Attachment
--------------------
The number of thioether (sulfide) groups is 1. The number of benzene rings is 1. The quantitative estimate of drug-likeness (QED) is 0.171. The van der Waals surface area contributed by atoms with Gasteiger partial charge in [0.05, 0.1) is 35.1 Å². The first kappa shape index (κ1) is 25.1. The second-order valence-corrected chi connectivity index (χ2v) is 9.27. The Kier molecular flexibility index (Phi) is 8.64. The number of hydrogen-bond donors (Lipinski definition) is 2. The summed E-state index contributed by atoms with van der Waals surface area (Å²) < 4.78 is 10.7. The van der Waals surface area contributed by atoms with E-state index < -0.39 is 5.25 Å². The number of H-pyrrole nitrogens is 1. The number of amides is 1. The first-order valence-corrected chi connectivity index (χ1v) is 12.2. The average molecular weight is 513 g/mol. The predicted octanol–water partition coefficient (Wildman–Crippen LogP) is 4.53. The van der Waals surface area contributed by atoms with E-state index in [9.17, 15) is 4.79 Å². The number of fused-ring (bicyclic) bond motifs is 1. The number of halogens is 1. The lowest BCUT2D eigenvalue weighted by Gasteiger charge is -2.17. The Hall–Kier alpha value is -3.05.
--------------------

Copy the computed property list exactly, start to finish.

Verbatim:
The number of thioether (sulfide) groups is 1. The number of benzene rings is 1. The quantitative estimate of drug-likeness (QED) is 0.171. The van der Waals surface area contributed by atoms with Gasteiger partial charge in [0.05, 0.1) is 35.1 Å². The first kappa shape index (κ1) is 25.1. The second-order valence-corrected chi connectivity index (χ2v) is 9.27. The Kier molecular flexibility index (Phi) is 8.64. The number of hydrogen-bond donors (Lipinski definition) is 2. The summed E-state index contributed by atoms with van der Waals surface area (Å²) < 4.78 is 10.7. The van der Waals surface area contributed by atoms with E-state index < -0.39 is 5.25 Å². The number of H-pyrrole nitrogens is 1. The number of amides is 1. The first-order valence-corrected chi connectivity index (χ1v) is 12.2. The average molecular weight is 513 g/mol. The predicted octanol–water partition coefficient (Wildman–Crippen LogP) is 4.53. The van der Waals surface area contributed by atoms with E-state index in [9.17, 15) is 4.79 Å². The number of fused-ring (bicyclic) bond motifs is 1. The number of halogens is 1. The lowest BCUT2D eigenvalue weighted by Gasteiger charge is -2.17. The Hall–Kier alpha value is -3.05.